Find Information About:

Drugs & Supplements

Get information and reviews on prescription drugs, over-the-counter medications, vitamins, and supplements. Search by name or medical condition.

Pill Identifier

Pill Identifier

Having trouble identifying your pills?

Enter the shape, color, or imprint of your prescription or OTC drug. Our pill identification tool will display pictures that you can compare to your pill.

Get Started

My Medicine

Save your medicine, check interactions, sign up for FDA alerts, create family profiles and more.

Get Started

WebMD Health Experts and Community

Talk to health experts and other people like you in WebMD's Communities. It's a safe forum where you can create or participate in support groups and discussions about health topics that interest you.

  • Second Opinion

    Second Opinion

    Read expert perspectives on popular health topics.

  • Community


    Connect with people like you, and get expert guidance on living a healthy life.

Got a health question? Get answers provided by leading organizations, doctors, and experts.

Get Answers

Sign up to receive WebMD's award-winning content delivered to your inbox.

Sign Up

Mental Health Center

Font Size

Hair Pulling Disorder Tied to Genes

Faulty Genes May Trigger Trichotillomania in Some Families

WebMD Health News

Sept. 27, 2006 -- Bad genes may be at least partially to blame for wanting to pull your hair out.

A new study suggests mutations in a gene called SLITKR1 may play a role in the development of trichotillomania in some families. The mental disorder causes people to compulsively pull their hair out, resulting in noticeable hair losshair loss and bald spots.

Researcher Stephan Züchner, MD, of the Duke Center for Human Genetics, says genetic mutations only account for a small fraction of trichotillomania cases, but the findings may help lead to a better understanding of the unusual disorder.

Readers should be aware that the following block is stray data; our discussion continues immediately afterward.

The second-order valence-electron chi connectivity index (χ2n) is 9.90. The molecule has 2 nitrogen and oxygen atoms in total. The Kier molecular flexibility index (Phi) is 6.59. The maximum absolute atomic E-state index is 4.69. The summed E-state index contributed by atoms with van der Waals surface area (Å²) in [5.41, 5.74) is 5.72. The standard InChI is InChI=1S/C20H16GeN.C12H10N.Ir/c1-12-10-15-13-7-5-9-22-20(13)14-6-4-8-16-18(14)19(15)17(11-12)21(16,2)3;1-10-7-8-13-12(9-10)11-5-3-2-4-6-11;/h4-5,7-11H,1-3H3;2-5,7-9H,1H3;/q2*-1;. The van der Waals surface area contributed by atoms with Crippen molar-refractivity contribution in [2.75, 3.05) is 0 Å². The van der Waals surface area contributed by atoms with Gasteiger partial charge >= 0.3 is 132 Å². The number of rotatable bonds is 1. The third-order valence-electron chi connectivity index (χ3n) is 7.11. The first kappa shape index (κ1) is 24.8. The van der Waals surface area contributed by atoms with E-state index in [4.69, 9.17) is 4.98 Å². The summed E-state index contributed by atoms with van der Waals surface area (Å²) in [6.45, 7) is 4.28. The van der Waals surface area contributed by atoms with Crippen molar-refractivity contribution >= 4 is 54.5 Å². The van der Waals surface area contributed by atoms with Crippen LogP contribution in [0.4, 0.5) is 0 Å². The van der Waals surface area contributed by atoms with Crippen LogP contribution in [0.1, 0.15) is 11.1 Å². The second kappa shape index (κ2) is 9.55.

"Society still holds negative perceptions about psychiatric conditions such as trichotillomania. But, if we can show they have a genetic origin, we can improve diagnosis, develop new therapies, and reduce the stereotypes associated with mental illness," says Züchner, in a news release.

Gene Tied to Hair Pulling

Researchers say trichotillomania affects between 3% and 5% of the population. It's considered an impulse control disorder and can be accompanied by other mental illnesses, such as anxiety, depressiondepression, obsessive-compulsive disorder, or Tourette's syndrome.

In the study, published in Molecular Psychiatry, researchers studied 44 families in which one or more members had trichotillomania.

They focused on the gene SLITRK1 because a previous study had linked it to Tourette's syndrome, a related impulse-control disorder.

The study showed two mutations in this gene were found among family members with trichotillamania, but not in unaffected family members.

More Genes Likely Involved

Researchers estimate these mutations account for about 5% of trichotillomania cases.

Although the SLITRK1 gene is the first to be linked to trichotillomania, researchers say many other genes likely contribute to the disorder.

"The SLITRK1 gene could be among many other genes that are likely [to] interact with each other and environmental factors to trigger trichotillomania and other psychiatric conditions," says researcher Allison Ashley-Koch, PhD, assistant professor of medical genetics at Duke University, in the release.

Today on WebMD

Differences between feeling depressed or feeling blue.
lunar eclipse
Signs of mania and depression.
man screaming
Causes, symptoms, and therapies.
woman looking into fridge
When food controls you.
Woman standing in grass field barefoot, wind blowi
senior man eating a cake
woman reading medicine warnings
depressed young woman
man with arms on table
man cringing and covering ears

WebMD Special Sections